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This One Is II


Download links and information about This One Is II by Ralph Stanley II. This album was released in 2008 and it belongs to Country, Songwriter/Lyricist genres. It contains 11 tracks with total duration of 35:32 minutes.

Artist: Ralph Stanley II
Release date: 2008
Genre: Country, Songwriter/Lyricist
Tracks: 11
Duration: 35:32
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No. Title Length
1. Cold Shoulder 4:46
2. Georgia 3:47
3. They Say I'll Never Go Home 3:45
4. L.A. County 2:57
5. Train Songs 3:13
6. Moms Are the Reason Wild Flowers Grow 2:56
7. Carter 2:17
8. Honky Tonk Way 2:56
9. If This Old Guitar Could Talk 3:15
10. Loretta 2:38
11. Lord Help Me Find the Way 3:02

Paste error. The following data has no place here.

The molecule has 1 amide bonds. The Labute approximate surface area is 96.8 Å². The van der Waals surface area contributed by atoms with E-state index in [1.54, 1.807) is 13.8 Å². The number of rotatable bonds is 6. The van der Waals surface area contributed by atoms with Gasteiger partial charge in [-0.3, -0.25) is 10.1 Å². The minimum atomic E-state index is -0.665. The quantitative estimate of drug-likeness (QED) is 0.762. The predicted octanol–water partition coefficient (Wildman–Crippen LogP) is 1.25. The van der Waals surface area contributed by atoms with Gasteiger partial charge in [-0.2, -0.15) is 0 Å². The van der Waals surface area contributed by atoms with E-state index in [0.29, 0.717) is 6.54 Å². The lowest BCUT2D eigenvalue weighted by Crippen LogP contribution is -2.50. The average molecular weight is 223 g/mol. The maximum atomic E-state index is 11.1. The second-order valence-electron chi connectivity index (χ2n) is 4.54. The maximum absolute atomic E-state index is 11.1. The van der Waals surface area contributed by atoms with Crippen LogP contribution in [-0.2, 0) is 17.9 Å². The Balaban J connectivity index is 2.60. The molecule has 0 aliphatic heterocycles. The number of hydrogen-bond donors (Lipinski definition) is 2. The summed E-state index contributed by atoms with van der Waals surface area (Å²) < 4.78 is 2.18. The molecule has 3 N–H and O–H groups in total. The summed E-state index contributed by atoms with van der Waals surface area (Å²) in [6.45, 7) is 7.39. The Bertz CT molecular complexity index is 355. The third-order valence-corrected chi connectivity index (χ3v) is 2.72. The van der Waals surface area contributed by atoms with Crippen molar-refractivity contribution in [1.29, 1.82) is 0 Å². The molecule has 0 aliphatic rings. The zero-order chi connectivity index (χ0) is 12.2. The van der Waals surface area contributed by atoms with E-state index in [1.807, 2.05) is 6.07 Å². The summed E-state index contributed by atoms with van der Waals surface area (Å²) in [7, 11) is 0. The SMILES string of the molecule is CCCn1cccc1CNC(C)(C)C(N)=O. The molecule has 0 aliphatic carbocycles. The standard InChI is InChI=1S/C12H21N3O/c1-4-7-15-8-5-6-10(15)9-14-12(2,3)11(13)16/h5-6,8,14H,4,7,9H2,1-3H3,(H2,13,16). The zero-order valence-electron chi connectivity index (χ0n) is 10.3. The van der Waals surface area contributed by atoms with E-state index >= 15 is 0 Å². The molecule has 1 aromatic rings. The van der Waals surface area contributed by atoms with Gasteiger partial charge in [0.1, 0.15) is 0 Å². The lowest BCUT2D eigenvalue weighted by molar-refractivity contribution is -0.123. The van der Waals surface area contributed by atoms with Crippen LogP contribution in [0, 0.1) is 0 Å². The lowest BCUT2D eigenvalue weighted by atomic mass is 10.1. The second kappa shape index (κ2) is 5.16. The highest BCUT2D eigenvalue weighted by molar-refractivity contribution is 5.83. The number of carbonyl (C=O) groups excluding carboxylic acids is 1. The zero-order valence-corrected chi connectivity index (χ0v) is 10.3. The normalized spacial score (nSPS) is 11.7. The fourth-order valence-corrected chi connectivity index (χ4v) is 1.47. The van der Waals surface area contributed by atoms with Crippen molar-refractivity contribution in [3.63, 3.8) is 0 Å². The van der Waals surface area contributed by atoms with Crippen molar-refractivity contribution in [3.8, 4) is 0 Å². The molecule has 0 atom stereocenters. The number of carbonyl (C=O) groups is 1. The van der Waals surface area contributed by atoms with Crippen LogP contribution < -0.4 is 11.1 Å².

Ralph Stanley II has some big boots to fill, but he wisely avoids doing anything that will beg comparisons to his father. His music displays obvious bluegrass and old-time acoustic roots, but he brings a honky tonk country flavor to his arrangements that makes them sound modern without forsaking the music's heritage. "Cold Shoulder" opens things with a forlorn lament that's halfway between hardcore country and bluegrass. Randy Kohrs' sobbing Dobro, Stanley's gruff vocal, and the backing harmony vocals sprinkle hopeless teardrops into every syllable. Lyle Lovett's murder ballad "L.A. County" gets an understated bluegrass arrangement that intensifies its rage and anger. "Loretta," a cryptic love song by Townes Van Zandt, benefits from Stanley's sincere vocal and the band's understated picking, particularly Kohrs' Dobro and Adam Steffey's mandolin. "Moms Are the Reason Wild Flowers Grow" is pure bluegrass, a sentimental ballad about family and loss augmented by Tim Crouch's mournful fiddle. There are only two originals here, but they show Stanley has the right stuff in abundance. "Lord Help Me Find the Way" deals with his struggle to find his own way in the business and honor the legacy of his father, while "Honky Tonk Way" is a portrait of bandmembers playing to an empty club and wondering if they'll ever make a living. Songs about the musician's life are the bane of country music, usually cliché-laden embarrassments, but Stanley manages to avoid sounding like a sentimental sap — no mean feat. ~ j. poet, Rovi